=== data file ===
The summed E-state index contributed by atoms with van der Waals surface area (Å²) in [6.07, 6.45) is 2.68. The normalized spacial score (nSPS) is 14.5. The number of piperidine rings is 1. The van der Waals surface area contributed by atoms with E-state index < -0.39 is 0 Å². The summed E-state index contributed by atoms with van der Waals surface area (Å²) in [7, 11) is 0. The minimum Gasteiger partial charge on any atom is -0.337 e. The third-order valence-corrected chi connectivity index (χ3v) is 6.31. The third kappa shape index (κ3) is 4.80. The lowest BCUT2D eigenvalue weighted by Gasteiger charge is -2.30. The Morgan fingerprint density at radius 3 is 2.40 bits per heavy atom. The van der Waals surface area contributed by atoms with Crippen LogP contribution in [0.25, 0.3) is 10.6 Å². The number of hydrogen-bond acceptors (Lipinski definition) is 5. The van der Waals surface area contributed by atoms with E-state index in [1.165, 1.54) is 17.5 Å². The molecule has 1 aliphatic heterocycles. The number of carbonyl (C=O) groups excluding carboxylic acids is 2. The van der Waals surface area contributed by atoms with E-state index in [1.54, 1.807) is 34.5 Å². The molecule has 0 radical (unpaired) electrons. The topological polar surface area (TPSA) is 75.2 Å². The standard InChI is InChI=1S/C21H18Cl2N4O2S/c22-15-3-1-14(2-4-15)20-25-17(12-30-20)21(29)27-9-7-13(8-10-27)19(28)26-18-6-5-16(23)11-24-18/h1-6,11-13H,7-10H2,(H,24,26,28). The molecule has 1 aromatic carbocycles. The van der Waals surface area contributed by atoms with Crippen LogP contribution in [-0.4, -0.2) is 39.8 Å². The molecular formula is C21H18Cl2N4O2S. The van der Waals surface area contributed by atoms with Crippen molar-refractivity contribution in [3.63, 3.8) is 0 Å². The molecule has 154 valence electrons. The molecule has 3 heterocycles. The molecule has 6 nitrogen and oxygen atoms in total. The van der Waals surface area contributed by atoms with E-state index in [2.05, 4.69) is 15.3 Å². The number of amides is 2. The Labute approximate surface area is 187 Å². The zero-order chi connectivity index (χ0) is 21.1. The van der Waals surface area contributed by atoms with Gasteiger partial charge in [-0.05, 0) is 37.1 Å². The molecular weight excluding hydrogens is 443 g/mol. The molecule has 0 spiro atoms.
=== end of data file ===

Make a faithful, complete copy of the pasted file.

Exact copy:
The summed E-state index contributed by atoms with van der Waals surface area (Å²) in [6.07, 6.45) is 2.68. The normalized spacial score (nSPS) is 14.5. The number of piperidine rings is 1. The van der Waals surface area contributed by atoms with E-state index < -0.39 is 0 Å². The summed E-state index contributed by atoms with van der Waals surface area (Å²) in [7, 11) is 0. The minimum Gasteiger partial charge on any atom is -0.337 e. The third-order valence-corrected chi connectivity index (χ3v) is 6.31. The third kappa shape index (κ3) is 4.80. The lowest BCUT2D eigenvalue weighted by Gasteiger charge is -2.30. The Morgan fingerprint density at radius 3 is 2.40 bits per heavy atom. The van der Waals surface area contributed by atoms with Crippen LogP contribution in [0.25, 0.3) is 10.6 Å². The number of hydrogen-bond acceptors (Lipinski definition) is 5. The van der Waals surface area contributed by atoms with E-state index in [1.165, 1.54) is 17.5 Å². The molecule has 1 aliphatic heterocycles. The number of carbonyl (C=O) groups excluding carboxylic acids is 2. The van der Waals surface area contributed by atoms with E-state index in [1.54, 1.807) is 34.5 Å². The molecule has 0 radical (unpaired) electrons. The topological polar surface area (TPSA) is 75.2 Å². The standard InChI is InChI=1S/C21H18Cl2N4O2S/c22-15-3-1-14(2-4-15)20-25-17(12-30-20)21(29)27-9-7-13(8-10-27)19(28)26-18-6-5-16(23)11-24-18/h1-6,11-13H,7-10H2,(H,24,26,28). The molecule has 1 aromatic carbocycles. The van der Waals surface area contributed by atoms with Crippen LogP contribution in [-0.4, -0.2) is 39.8 Å². The molecular formula is C21H18Cl2N4O2S. The van der Waals surface area contributed by atoms with Crippen molar-refractivity contribution in [3.63, 3.8) is 0 Å². The molecule has 154 valence electrons. The molecule has 3 heterocycles. The molecule has 6 nitrogen and oxygen atoms in total. The van der Waals surface area contributed by atoms with E-state index in [2.05, 4.69) is 15.3 Å². The number of amides is 2. The Labute approximate surface area is 187 Å². The zero-order chi connectivity index (χ0) is 21.1. The van der Waals surface area contributed by atoms with Gasteiger partial charge in [-0.05, 0) is 37.1 Å². The molecular weight excluding hydrogens is 443 g/mol. The molecule has 0 spiro atoms.